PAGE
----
So What's This All About?

In case you didn't know, I'm in the multi-year-long process of posting a Christian devotional at the TAWG Blog. The TAWG Blog is, and always will be, mostly apolitical. For the most part, Bible-believing Christians will find little to disagree with there. But I also firmly believe that God's word can--and should--inform everything in life, and this should include politics and popular culture. How should we vote? How should we respond to hot topics such as abortion, capital punishment, taxes, and other issues? Which party, if either, is closer to the Biblical ideal? Tony Campolo and Ron Sider, Evangelicals whose political leanings are on the Left, have made the case in several of their writings that God wants his followers to vote politically on the Left more than on the Right. At times, some of them have gone so far as to equate voting on the Left with obedience to Christ, either subtly or not-so-subtly contending that the converse is true as well: If you vote Republican, you're sinning against the Savior.
I don't agree. I think that to the degree they actually resort to the Bible, they're misinterpreting it. With a whole bunch of caveats, I think politically conservative positions are a lot more compatible with the Scriptures than the Leftist positions.
Just to clarify, I would never accuse people who disagree with me--especially siblings in Christ--of what they accuse me of. I don't judge my own heart, much less anyone else's, and I don't equate political disagreement with theological fidelity to God. I have no reason to doubt their love for the Lord and "for the least of these," but I believe that they're sincerely wrong.
So there are two main purposes for this blog. One is to make a case for my political beliefs based on Scripture. The other is a bit more vague, basically to work out my political beliefs and figure out what's based on Scripture and what's based on my own biases. I certainly don't have all the answers. Some of this stuff I'm still figuring out. And I'm certainly open to correction. As long as you make your case civilly and based on Scripture, feel free to make a comment, and I promise I'll post it and consider your arguments thoughtfully and prayerfully. Who knows? Maybe we'll learn a little something from each other.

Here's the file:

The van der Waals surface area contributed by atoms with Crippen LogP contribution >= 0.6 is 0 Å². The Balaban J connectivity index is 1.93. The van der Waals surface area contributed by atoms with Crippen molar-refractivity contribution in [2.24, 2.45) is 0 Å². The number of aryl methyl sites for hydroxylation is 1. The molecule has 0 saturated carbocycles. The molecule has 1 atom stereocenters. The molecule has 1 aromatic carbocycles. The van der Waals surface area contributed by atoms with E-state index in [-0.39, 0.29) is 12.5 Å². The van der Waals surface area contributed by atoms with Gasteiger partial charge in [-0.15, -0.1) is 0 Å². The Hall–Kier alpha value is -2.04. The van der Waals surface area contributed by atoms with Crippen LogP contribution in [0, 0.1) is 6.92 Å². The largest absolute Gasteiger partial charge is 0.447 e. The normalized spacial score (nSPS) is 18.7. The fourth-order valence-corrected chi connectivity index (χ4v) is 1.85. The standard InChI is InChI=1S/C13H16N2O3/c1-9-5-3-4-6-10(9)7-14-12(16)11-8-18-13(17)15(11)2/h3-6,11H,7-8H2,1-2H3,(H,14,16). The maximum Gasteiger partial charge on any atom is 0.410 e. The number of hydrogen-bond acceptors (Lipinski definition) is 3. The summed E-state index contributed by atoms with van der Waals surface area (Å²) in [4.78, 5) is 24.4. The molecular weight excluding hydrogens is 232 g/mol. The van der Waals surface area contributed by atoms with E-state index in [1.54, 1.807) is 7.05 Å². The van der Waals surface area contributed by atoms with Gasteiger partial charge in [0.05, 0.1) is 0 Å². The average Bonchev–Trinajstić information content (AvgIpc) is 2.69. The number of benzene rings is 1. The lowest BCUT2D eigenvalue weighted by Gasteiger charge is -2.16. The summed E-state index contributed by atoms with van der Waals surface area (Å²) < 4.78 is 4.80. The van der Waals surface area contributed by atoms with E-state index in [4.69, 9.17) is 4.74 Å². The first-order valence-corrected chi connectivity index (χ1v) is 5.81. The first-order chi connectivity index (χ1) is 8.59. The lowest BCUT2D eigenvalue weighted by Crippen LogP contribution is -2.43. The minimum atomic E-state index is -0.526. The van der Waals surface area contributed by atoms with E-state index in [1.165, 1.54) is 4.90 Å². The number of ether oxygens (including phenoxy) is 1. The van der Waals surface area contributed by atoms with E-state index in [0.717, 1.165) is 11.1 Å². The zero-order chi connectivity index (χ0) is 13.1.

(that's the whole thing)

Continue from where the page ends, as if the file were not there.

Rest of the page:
May God bless our common striving together towards both the "little t" truth and "Big T" Truth. Our watchword here is a line from C. S. Lewis's The Last Battle: "Further up and further in!"

P.S. -- Below on the left is "Topics I've Covered" which lists everything I've posted topically. It's come to my attention that some people would like to see everything just listed for them. If that's you, you can get it here. Thanks to my friend Stephen Young for the tip!

Saturday, January 13, 2018

The Long Winter at Valley Forge

I'll admit it: I hate cold weather, and I make sure that everyone around me knows that I hate cold weather. One of things I struggle with as a believer is a complaining spirit. This really smacked me upside the head.

From Bill Bennett's American Patriot's Almanac:

The winter of 1777–78 brought dark days to the American Revolution. The British had captured Philadelphia, the colonies’ largest city, and settled into snug quarters there for the season. George Washington’s battered army, meanwhile, limped to a bleak hillside in Pennsylvania and set about making winter camp. The name of the place was Valley Forge.

The coming weeks saw unimaginable suffering. The Americans lived in crude log huts that did little to keep out rain or snow. The army dressed in rags. Some soldiers had no shoes except strips they had cut from their precious blankets to wrap around their feet. At night they lay on the frozen ground, or stayed up until morning crowding around their fires to keep from freezing to death. At one point Washington wrote, “We have this day no less than 2,873 men in camp unfit for duty because they are barefooted and otherwise naked.”

There was almost never enough food. Men lived for whole days at a time on nothing but flour and water baked on hot stones. Disease swept through the camp, leaving an army of skeletons shivering in the biting winds.

But the Patriot spirit never broke. Somehow, in the midst of misery, the troops managed to march, drill, and train themselves to fight. “If we can just live through this winter,” they told themselves, “we can win our freedom.”

The Americans had arrived at Valley Forge with perhaps 12,000 men. By the time the snows of winter melted, only 8,000 remained—8,000 who had survived on little but loyalty, courage, and resolve. It was a tougher army that marched away from Valley Forge, an army ready to fight.

Every day, Bill Bennett provides via email--for free--a reading from his American Patriot's Almanac. You’ll read about heroes, their achievements, and key events that took place “On This Day” in American history. Click here to subscribe.

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